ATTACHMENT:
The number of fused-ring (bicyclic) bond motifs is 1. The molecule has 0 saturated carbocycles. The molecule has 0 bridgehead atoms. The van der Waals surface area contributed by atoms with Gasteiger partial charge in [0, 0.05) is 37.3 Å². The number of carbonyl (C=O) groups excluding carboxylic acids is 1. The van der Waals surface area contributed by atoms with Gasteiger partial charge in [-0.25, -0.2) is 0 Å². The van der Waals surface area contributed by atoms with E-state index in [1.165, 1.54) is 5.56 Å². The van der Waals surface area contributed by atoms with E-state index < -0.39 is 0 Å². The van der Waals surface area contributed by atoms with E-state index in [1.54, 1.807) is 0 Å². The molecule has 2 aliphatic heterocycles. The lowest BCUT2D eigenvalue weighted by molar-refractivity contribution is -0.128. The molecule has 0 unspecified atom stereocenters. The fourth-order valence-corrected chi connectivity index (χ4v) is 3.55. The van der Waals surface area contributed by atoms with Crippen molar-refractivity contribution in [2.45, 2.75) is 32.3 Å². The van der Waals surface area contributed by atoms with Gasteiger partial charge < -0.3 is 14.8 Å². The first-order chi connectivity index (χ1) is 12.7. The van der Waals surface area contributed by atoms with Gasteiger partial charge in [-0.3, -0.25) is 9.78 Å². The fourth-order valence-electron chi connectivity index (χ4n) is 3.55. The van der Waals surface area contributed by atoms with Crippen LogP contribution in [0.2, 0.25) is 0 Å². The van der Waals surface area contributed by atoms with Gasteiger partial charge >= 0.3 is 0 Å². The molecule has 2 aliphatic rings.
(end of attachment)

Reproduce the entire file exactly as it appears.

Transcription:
The number of fused-ring (bicyclic) bond motifs is 1. The molecule has 0 saturated carbocycles. The molecule has 0 bridgehead atoms. The van der Waals surface area contributed by atoms with Gasteiger partial charge in [0, 0.05) is 37.3 Å². The number of carbonyl (C=O) groups excluding carboxylic acids is 1. The van der Waals surface area contributed by atoms with Gasteiger partial charge in [-0.25, -0.2) is 0 Å². The van der Waals surface area contributed by atoms with E-state index in [1.165, 1.54) is 5.56 Å². The van der Waals surface area contributed by atoms with E-state index < -0.39 is 0 Å². The van der Waals surface area contributed by atoms with E-state index in [1.54, 1.807) is 0 Å². The molecule has 2 aliphatic heterocycles. The lowest BCUT2D eigenvalue weighted by molar-refractivity contribution is -0.128. The molecule has 0 unspecified atom stereocenters. The fourth-order valence-corrected chi connectivity index (χ4v) is 3.55. The van der Waals surface area contributed by atoms with Crippen molar-refractivity contribution in [2.45, 2.75) is 32.3 Å². The van der Waals surface area contributed by atoms with Gasteiger partial charge < -0.3 is 14.8 Å². The first-order chi connectivity index (χ1) is 12.7. The van der Waals surface area contributed by atoms with Gasteiger partial charge in [-0.3, -0.25) is 9.78 Å². The fourth-order valence-electron chi connectivity index (χ4n) is 3.55. The van der Waals surface area contributed by atoms with Crippen LogP contribution in [0.2, 0.25) is 0 Å². The van der Waals surface area contributed by atoms with Gasteiger partial charge >= 0.3 is 0 Å². The molecule has 2 aliphatic rings.